I heard "Duke And The Drivers" in Fitchburg when J Geils was big.
Wasn't a fan of the J. Geils band, though I did like the harp player, Magic Dick.
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Dave Mudgett


From:
Central Pennsylvania
Post Posted 19 Nov 2017 5:53 pm     Reply with quote

No connection. I used to see Duke and the Drivers back when they first started (I was working at MIT at the time) at the Western Front, right over the Western Ave. bridge from the Harvard Business School. Duke Levine was 12 when the Drivers started in 1973.

If you're judging the J. Geils Band on their output from the mid-70s onward, you're missing them at their prime, which was when they were lean and mean in the late 60s and very early 70s.

Duke Levine is (IMHO) one of the preeminent Tele players on the planet, I kid you not. My opinion of course, but I've seen a bunch of the very best. If you're in Boston, I strongly suggest you check him out, his schedule is on his website - http://dukelevine.com/shows/ - he's very friendly, loves steel guitar, and often works with guitar/steel player Kevin Barry.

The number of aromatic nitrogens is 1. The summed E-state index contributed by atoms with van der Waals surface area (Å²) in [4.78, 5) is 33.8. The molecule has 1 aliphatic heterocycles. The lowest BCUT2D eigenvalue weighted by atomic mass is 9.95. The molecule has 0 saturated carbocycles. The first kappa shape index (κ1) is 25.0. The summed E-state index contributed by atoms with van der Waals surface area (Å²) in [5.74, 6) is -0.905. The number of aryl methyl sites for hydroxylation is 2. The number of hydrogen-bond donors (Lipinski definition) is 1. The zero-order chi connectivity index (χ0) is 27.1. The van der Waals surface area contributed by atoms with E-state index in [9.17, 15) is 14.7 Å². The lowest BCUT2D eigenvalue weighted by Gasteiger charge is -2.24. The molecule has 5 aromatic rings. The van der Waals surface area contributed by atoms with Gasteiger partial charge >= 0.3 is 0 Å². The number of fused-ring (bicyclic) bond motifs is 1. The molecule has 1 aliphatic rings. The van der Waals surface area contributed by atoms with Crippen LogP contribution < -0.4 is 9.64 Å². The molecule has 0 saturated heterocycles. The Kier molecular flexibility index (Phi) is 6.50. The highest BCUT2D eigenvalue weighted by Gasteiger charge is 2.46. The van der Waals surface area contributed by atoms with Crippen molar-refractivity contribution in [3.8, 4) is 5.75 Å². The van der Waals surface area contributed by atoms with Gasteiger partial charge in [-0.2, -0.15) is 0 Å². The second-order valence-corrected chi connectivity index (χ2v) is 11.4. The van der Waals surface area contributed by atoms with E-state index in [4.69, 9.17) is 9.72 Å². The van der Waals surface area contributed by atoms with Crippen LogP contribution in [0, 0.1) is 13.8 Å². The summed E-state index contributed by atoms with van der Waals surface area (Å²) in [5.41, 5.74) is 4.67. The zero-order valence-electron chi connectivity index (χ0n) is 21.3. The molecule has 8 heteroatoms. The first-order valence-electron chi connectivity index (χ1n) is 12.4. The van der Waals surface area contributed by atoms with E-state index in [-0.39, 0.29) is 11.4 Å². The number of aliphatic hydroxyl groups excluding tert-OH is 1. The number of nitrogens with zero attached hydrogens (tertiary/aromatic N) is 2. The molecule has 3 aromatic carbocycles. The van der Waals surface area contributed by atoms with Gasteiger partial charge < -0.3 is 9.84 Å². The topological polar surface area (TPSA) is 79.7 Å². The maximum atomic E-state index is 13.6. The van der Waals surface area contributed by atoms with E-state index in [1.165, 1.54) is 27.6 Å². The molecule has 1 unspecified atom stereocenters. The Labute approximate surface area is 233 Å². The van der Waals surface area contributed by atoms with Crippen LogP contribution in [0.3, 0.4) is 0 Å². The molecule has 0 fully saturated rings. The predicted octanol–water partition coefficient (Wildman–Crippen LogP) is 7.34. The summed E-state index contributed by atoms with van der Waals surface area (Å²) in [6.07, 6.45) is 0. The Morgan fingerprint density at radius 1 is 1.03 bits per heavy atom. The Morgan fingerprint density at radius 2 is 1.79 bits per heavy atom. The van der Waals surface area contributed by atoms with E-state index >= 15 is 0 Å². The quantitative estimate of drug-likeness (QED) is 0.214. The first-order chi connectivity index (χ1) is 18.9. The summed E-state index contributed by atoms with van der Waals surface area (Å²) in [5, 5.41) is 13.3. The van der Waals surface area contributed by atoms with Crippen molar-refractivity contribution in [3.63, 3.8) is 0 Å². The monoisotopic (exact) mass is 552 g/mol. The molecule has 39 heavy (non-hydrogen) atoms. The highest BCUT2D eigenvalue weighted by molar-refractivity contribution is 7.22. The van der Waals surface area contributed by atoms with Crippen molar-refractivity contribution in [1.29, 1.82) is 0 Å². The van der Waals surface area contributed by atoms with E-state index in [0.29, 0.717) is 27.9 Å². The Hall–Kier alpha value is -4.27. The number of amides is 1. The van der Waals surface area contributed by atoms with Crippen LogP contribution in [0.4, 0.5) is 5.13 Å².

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Chris Templeton


From:
The Green Mountain State
Post Posted 19 Nov 2017 6:57 pm     Reply with quote

Dave- Thanks for the info. I remember the Western Front. They had a lot of Reggae shows there. You must have seen a bunch of films at the Orson Wells Theatre. Across the street there was a pawn shop and that's where I got my Regal six string lap with it's amp that matched the case. Also Jack's & The Plough & Stars.
I never saw J Geils live, but I'm sure their live shows were great.
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Doug Beaumier


From:
Northampton, MA